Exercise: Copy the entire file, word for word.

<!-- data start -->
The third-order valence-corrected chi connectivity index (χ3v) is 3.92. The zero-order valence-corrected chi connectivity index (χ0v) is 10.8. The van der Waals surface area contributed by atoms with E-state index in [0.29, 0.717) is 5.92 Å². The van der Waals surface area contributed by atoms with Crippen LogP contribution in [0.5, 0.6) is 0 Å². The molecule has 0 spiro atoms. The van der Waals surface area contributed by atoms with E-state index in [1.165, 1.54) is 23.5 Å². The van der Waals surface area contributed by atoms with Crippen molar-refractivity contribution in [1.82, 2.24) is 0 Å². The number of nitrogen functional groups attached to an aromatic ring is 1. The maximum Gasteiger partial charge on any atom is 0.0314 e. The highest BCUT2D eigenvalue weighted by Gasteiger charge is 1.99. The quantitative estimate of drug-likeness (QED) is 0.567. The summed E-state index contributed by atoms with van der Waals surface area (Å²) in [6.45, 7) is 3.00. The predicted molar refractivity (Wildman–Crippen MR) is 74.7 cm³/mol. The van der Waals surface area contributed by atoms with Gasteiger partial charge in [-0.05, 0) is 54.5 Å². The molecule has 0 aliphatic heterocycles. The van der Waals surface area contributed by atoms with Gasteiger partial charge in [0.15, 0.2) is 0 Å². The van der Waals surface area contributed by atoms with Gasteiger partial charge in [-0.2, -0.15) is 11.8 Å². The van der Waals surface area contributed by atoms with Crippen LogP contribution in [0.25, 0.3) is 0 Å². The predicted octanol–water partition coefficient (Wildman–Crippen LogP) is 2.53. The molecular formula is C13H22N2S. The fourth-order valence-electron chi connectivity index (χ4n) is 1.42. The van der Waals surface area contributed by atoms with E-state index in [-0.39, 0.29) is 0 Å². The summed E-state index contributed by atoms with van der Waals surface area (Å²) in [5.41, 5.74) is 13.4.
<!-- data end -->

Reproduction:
The third-order valence-corrected chi connectivity index (χ3v) is 3.92. The zero-order valence-corrected chi connectivity index (χ0v) is 10.8. The van der Waals surface area contributed by atoms with E-state index in [0.29, 0.717) is 5.92 Å². The van der Waals surface area contributed by atoms with Crippen LogP contribution in [0.5, 0.6) is 0 Å². The molecule has 0 spiro atoms. The van der Waals surface area contributed by atoms with E-state index in [1.165, 1.54) is 23.5 Å². The van der Waals surface area contributed by atoms with Crippen molar-refractivity contribution in [1.82, 2.24) is 0 Å². The number of nitrogen functional groups attached to an aromatic ring is 1. The maximum Gasteiger partial charge on any atom is 0.0314 e. The highest BCUT2D eigenvalue weighted by Gasteiger charge is 1.99. The quantitative estimate of drug-likeness (QED) is 0.567. The summed E-state index contributed by atoms with van der Waals surface area (Å²) in [6.45, 7) is 3.00. The predicted molar refractivity (Wildman–Crippen MR) is 74.7 cm³/mol. The van der Waals surface area contributed by atoms with Gasteiger partial charge in [-0.05, 0) is 54.5 Å². The molecule has 0 aliphatic heterocycles. The van der Waals surface area contributed by atoms with Gasteiger partial charge in [0.15, 0.2) is 0 Å². The van der Waals surface area contributed by atoms with Gasteiger partial charge in [-0.2, -0.15) is 11.8 Å². The van der Waals surface area contributed by atoms with Crippen LogP contribution in [0.25, 0.3) is 0 Å². The predicted octanol–water partition coefficient (Wildman–Crippen LogP) is 2.53. The molecular formula is C13H22N2S. The fourth-order valence-electron chi connectivity index (χ4n) is 1.42. The van der Waals surface area contributed by atoms with E-state index in [-0.39, 0.29) is 0 Å². The summed E-state index contributed by atoms with van der Waals surface area (Å²) in [5.41, 5.74) is 13.4.